Also in Oregon I photographed the Pacific Ocean from a cliff using an 8-second exposure (#20). In this case, I was not dealing with a static landscape. The motion of the waves were a factor, and even though I like the soft, blurred look of the ocean’s surface, I really had no choice because the light was mostly gone. You can see the last bit of color from the sunset, but to my eye it was hard to discern any color at all because compete darkness was just a few minutes away. Again, I used a low ISO, a tripod and I bracketed the exposures. A light meter—whether hand held or built into the camera—isn’t very accurate in extreme low light. Exposures based on light meters in these situations tend to be too light.


Lessons Learned: A Failed Low Light Picture
The photo of a male cardinal (#21) isn’t sharp. I took a chance at getting a decent picture (notwithstanding the busy background) of this bird from my kitchen window on a very dark day. The cloud cover was thick, making the afternoon look unusually dim. The cardinal was perched on a tree about 45 feet away and since the bird is so small I needed a long telephoto to fill enough of the frame to make the effort worthwhile (I don’t crop my images).


I mounted my camera and 500mm f/4 telephoto on a tripod and added a 2x teleconverter, giving me 1000mm of focal length. This gave me a maximum lens aperture of f/8—2 f/stops down from f/4 because that’s the price I had to pay for using the 2x converter. Due to the diminished light, I pushed the ISO up to 1250 hoping for a decent shutter speed, but what I got was 1/30 sec.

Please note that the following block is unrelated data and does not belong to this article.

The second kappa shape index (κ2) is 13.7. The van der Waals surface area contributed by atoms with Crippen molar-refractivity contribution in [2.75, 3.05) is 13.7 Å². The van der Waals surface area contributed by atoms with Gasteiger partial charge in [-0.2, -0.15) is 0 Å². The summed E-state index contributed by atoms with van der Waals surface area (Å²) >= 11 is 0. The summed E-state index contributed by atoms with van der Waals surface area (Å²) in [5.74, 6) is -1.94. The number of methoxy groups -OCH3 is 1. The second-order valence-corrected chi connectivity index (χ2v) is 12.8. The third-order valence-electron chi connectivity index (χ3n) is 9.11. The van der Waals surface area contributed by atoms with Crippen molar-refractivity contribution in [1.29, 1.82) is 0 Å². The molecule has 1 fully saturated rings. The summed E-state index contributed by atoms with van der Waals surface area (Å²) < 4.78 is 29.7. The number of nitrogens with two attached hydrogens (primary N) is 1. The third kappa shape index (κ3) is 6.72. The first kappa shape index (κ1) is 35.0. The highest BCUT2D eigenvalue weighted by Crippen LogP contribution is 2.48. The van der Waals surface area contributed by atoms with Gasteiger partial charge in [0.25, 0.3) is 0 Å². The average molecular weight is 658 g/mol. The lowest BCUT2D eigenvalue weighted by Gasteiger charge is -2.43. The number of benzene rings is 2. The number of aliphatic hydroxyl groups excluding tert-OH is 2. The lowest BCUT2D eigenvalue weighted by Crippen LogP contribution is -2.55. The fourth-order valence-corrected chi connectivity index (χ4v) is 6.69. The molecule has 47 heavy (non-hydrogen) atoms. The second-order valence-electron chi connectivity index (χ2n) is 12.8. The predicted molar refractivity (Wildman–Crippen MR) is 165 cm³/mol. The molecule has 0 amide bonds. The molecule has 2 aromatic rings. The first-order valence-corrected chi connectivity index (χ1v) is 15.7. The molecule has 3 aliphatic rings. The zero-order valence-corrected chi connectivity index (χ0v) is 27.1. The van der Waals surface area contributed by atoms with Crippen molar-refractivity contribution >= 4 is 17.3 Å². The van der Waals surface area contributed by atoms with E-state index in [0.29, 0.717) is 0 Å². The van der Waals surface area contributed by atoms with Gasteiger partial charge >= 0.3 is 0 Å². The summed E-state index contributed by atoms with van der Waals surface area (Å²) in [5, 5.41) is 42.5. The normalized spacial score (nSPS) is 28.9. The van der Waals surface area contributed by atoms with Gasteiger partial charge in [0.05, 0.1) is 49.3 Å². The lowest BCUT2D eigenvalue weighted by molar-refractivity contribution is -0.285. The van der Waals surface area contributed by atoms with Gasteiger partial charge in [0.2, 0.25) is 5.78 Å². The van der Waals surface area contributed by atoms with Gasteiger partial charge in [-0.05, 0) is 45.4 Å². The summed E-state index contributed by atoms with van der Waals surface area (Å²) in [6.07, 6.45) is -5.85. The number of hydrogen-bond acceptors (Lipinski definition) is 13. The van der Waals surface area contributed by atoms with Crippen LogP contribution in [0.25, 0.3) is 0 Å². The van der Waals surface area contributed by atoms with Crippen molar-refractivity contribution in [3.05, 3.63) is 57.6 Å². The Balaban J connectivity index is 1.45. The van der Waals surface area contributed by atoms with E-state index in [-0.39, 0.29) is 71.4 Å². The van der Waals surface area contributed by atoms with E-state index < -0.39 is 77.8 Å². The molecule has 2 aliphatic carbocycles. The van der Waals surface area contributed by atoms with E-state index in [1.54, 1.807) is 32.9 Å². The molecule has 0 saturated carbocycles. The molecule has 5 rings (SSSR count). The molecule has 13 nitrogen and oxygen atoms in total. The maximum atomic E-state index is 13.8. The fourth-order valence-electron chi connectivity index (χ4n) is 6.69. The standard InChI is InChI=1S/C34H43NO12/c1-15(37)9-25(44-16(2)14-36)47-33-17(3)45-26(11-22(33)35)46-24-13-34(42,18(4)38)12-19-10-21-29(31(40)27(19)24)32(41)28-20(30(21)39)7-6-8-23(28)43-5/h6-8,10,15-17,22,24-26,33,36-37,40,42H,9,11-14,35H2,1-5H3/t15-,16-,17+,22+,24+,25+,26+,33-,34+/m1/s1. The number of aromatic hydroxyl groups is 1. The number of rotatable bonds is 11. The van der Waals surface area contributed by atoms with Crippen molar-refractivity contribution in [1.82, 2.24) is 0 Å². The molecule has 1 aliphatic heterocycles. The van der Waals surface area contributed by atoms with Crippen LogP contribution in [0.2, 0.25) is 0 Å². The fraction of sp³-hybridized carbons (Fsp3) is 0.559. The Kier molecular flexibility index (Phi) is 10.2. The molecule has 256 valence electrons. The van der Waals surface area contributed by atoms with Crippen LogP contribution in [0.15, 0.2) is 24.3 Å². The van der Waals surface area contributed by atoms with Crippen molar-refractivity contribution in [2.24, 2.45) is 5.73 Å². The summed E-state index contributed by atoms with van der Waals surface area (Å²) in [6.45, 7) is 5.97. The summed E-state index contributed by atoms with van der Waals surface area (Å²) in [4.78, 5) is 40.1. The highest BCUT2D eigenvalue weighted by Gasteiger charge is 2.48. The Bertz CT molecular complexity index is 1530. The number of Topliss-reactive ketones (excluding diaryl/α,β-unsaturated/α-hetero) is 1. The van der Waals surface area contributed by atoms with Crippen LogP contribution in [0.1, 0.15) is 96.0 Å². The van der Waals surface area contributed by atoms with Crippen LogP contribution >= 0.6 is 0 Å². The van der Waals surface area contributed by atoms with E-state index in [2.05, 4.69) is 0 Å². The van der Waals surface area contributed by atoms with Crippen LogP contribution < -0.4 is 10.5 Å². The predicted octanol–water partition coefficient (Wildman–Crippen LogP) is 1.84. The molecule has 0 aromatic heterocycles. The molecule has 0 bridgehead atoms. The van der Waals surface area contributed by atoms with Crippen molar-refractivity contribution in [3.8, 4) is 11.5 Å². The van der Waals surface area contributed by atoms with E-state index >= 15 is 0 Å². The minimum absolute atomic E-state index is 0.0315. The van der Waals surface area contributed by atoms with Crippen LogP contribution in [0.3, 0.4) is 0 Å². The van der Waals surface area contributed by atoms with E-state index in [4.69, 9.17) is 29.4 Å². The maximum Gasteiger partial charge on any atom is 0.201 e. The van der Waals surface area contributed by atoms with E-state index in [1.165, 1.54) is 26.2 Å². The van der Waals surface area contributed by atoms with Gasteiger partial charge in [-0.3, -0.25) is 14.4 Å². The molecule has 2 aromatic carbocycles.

The general rule for choosing a shutter speed when shooting with a telephoto lens when you are not using a tripod is that the shutter should be the reciprocal of the focal length of the lens, or faster. In other words, if you are using a 300mm lens, your shutter speed should be 1/300th or faster. If you’re using a 1000mm lens, the shutter speed should be 1/1000th or faster. A tripod allows you to use a slower shutter, but with tremendous magnification the slightest movement of the lens (such as what occurs when pushing the shutter button or even taking a deep breath while holding the camera or lens) seems like an earthquake.

Nevertheless, I tried the 1/30 sec just to see what would happen. As you can see in the picture, it’s not as sharp as it needs to be. I could have raised the ISO to 2500 and that would have given me a shutter speed of 1/60th, but I don’t like nature images taken with such a high ISO. The fine detail and the quality of the images are compromised in my opinion, so in this particular situation I couldn’t get a successful picture. A much better approach would be to set up a bird feeder closer to my home and then I could use a shorter telephoto. This would immediately save 2 f/stops of light and the magnification wouldn’t be so great. The point is—you learn from your successes and take credit for the knowledge and practice that went into them, but you might learn even more from your failures and do better next time.